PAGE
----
How we stopped worrying about submodules and focused on code

A couple of years ago, I was at a large tech conference, presenting SubGit --- our bestselling tool for SVN to Git migration. Among the people who visited our booth was a DevOps lead from the IT department of a large international retailer. He was aware of the advantages of Git but was not planning to move his team to it. "We have a lot of small projects," - he said - "and they are all interconnected. Having each of them in a separate Git repository would be a nightmare - for each minor update, one would have to push to a dozen different repositories. Besides, we make huge use of svn:externals, and there's no sound alternative to it in Git."

That sounded weird. Not being a developer myself, I asked a few people what they do when they have several Git repositories for different parts of the same project.

  • One said: "I just run several instances of my IDE at the same time and switch between them."
  • Another one - "I am trying to avoid that and have all projects in the same repository. Takes a while to clone it, though."
  • The third one said: "I use Git Submodules."

Bingo! So why couldn't this guy from the conference just use Submodules? Very soon, I knew why. Git Submodules, intended to do just that, turned out to be very inconvenient and unsafe. Not only each user had to install it and run submodules-specific commands from his working copy --- an accidental mistake, such as updating the main repository before the submodules, could ruin the whole setup.

We are a small team, and we don't run many projects simultaneously, but still, we have a few libraries shared between the projects. So we became really perplexed with the question: "how to update the main repository and the shared library with one push." At some point, one of us asked: "Can we use the same technology that we developed to mirror SVN and Git, to sync one folder in a Git repository with another Git repository?"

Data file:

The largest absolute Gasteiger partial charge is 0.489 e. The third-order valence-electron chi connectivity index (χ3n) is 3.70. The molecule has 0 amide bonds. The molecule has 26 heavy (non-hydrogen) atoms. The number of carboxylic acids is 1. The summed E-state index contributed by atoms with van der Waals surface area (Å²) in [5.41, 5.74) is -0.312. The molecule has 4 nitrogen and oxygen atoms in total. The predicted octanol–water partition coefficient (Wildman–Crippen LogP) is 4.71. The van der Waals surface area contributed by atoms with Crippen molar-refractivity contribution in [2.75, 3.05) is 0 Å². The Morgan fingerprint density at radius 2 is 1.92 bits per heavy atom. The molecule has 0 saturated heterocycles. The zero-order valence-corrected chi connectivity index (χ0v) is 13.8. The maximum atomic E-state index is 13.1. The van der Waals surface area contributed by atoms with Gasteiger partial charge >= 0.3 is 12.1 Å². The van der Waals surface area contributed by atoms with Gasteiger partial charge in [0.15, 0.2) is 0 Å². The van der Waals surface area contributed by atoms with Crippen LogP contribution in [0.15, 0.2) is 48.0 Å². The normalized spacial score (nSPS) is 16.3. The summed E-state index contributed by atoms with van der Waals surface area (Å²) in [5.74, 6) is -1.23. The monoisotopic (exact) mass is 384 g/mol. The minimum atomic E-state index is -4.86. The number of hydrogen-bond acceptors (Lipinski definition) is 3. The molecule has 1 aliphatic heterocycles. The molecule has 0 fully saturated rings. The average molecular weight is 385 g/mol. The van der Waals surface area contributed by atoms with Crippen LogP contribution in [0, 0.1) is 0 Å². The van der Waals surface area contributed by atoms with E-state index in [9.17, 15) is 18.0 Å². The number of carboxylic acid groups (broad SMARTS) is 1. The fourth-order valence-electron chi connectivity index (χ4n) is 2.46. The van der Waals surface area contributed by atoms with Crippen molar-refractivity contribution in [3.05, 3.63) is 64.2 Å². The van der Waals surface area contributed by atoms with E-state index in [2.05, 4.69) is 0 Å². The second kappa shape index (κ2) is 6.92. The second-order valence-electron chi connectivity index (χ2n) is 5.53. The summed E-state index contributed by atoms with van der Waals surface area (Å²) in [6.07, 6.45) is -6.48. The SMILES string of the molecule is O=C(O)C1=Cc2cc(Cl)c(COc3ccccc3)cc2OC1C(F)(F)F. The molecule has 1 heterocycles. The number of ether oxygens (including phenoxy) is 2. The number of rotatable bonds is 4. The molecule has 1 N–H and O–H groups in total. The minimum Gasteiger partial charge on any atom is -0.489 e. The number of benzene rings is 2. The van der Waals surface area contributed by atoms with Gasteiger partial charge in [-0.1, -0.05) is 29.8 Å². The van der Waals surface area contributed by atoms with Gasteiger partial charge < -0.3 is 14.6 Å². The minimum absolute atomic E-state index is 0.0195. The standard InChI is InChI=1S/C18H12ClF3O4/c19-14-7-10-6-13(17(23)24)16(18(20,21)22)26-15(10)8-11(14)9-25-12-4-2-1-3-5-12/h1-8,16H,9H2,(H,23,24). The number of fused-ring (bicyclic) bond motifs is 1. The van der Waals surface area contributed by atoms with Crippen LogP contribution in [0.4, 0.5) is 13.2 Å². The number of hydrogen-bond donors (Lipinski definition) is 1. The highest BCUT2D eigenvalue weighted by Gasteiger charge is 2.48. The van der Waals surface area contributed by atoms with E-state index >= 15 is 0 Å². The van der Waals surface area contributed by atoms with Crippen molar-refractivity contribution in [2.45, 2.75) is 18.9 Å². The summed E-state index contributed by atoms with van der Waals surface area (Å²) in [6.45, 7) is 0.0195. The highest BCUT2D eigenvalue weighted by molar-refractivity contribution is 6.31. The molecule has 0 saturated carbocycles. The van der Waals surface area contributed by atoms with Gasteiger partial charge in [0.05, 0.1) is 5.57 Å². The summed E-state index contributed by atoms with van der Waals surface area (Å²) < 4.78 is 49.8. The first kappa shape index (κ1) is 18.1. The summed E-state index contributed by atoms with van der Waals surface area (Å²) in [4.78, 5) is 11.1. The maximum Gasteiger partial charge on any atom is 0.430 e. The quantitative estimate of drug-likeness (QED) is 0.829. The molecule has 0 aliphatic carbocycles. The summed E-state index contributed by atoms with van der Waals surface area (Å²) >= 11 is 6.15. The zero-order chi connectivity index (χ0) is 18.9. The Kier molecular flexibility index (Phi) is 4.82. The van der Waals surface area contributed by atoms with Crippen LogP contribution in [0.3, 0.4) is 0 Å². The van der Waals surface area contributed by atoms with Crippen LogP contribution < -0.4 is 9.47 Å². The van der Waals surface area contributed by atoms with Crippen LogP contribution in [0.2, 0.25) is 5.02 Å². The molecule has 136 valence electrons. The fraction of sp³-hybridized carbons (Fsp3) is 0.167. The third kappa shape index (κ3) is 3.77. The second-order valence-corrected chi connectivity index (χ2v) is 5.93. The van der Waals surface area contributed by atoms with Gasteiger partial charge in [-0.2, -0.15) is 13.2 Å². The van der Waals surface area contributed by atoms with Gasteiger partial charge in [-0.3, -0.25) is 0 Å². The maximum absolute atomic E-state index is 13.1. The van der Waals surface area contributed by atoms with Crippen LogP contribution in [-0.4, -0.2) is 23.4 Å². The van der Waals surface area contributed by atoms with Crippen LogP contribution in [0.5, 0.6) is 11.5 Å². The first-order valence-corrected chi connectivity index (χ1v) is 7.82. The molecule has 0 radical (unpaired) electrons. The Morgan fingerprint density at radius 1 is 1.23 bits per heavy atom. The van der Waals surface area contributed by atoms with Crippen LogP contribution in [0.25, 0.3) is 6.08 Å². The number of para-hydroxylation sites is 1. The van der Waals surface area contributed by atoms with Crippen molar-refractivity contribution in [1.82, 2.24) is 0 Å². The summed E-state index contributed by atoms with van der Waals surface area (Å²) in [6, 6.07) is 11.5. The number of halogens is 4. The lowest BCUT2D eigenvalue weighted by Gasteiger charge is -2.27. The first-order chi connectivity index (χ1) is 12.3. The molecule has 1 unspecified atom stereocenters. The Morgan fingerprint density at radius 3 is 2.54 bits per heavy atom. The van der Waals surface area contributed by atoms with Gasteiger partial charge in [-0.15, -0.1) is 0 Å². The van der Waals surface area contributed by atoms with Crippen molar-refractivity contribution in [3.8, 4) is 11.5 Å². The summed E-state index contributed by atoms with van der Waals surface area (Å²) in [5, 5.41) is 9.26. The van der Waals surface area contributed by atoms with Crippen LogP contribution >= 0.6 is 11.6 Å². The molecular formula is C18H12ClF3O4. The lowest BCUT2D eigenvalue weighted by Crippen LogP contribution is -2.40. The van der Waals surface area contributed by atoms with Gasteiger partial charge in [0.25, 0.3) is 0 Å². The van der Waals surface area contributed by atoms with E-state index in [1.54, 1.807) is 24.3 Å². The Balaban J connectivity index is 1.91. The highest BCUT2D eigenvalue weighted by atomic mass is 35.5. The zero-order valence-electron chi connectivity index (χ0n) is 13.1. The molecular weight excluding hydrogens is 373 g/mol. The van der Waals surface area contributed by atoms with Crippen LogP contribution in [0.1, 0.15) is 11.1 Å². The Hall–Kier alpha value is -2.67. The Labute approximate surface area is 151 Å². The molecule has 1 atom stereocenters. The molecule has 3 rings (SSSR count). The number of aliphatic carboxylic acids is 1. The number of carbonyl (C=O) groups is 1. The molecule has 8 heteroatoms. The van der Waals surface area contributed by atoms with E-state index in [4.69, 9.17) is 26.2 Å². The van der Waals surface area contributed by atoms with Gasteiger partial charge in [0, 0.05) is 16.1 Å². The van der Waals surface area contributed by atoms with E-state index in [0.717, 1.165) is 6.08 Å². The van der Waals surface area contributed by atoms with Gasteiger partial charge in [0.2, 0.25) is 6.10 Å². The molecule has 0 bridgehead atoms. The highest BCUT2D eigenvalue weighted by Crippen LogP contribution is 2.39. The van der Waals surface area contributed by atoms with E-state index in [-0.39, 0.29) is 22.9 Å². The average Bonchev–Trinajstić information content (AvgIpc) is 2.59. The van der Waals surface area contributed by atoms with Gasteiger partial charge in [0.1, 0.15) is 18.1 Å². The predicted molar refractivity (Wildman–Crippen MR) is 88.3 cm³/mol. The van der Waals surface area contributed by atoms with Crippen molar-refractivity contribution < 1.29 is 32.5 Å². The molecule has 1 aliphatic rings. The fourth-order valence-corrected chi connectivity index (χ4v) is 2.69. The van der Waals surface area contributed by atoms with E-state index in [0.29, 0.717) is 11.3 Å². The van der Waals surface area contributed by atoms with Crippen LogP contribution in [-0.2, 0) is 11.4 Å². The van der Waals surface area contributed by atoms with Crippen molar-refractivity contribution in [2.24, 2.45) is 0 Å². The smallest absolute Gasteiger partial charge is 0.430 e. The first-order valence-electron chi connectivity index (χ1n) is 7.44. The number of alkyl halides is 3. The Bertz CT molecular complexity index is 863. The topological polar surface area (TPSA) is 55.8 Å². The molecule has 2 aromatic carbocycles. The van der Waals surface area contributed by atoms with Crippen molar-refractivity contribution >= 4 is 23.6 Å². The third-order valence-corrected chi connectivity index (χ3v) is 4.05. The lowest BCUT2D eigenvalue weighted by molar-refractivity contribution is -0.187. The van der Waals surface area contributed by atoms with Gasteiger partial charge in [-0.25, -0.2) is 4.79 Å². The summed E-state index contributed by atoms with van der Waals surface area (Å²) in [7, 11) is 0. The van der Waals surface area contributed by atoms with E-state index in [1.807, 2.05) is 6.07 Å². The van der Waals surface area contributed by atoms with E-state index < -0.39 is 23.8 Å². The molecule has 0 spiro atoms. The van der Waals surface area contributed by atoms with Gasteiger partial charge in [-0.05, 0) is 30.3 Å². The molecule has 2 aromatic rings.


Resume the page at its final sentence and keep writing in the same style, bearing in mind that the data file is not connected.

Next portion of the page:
Yes, we can.

Almost two years later (as I said, we are a small team and had other products to support and improve), we had a working alpha of "Git X-Modules" --- a server-side solution to handle the externals/submodules case without any overhead to end-users. We showed it to several friends and college mates and asked if they would use it in their work to combine multiple repositories in one. Then some of them said: "I would have used it a few years ago, but the current trend is to put everything in a Monorepo."

Bummer. Was it just that simple? Actually, no. Monorepo is still rather a battlefield than an industry standard. It's being discussed all over, and for every post that praises this approach, there's another post that condemns it. The main disadvantage is not even the size of such a repository, but the mess created by dozens (or thousands) of developers from different projects pushing to the same place. So we asked ourselves: "Can we achieve the advantages of a monorepo with X-Modules?"

Yes, we can.

By that time, we have been using X-Modules on our company servers for quite a while, having a lot of fun combining repositories in various combinations, like Lego blocks. A shared library was only one way to use it; another scenario was to take an empty repository and fill it with X-Modules, synced with other repositories - essentially, a monorepo. There was also an opposite case - have a large repository split by X-Modules into several small projects.

Another round of interviews: "Your command-line tool is great, but I would rather use it as a plugin to my Bitbucket." That was an easy one --- we've done it before with SubGit. A beta version of Git X-Modules App for Bitbucket Server was uploaded to the Atlassian Marketplace in October 2020... one day before Atlassian announced that Server is going to EOL, and everybody is encouraged to move to the Cloud.

So our journey goes on. Now we have to figure out how to make our app work with cloud-based Git services. We have one or two ideas up our sleeves :-). Actually, this post should have been called "How we stopped worrying about submodules and focused on making a better solution." But if you have a self-hosted Git server, you may try this solution out already at https://gitmodules.com.

What do you think, was it worth it? Or should we just have "gone monorepo", like anyone else?

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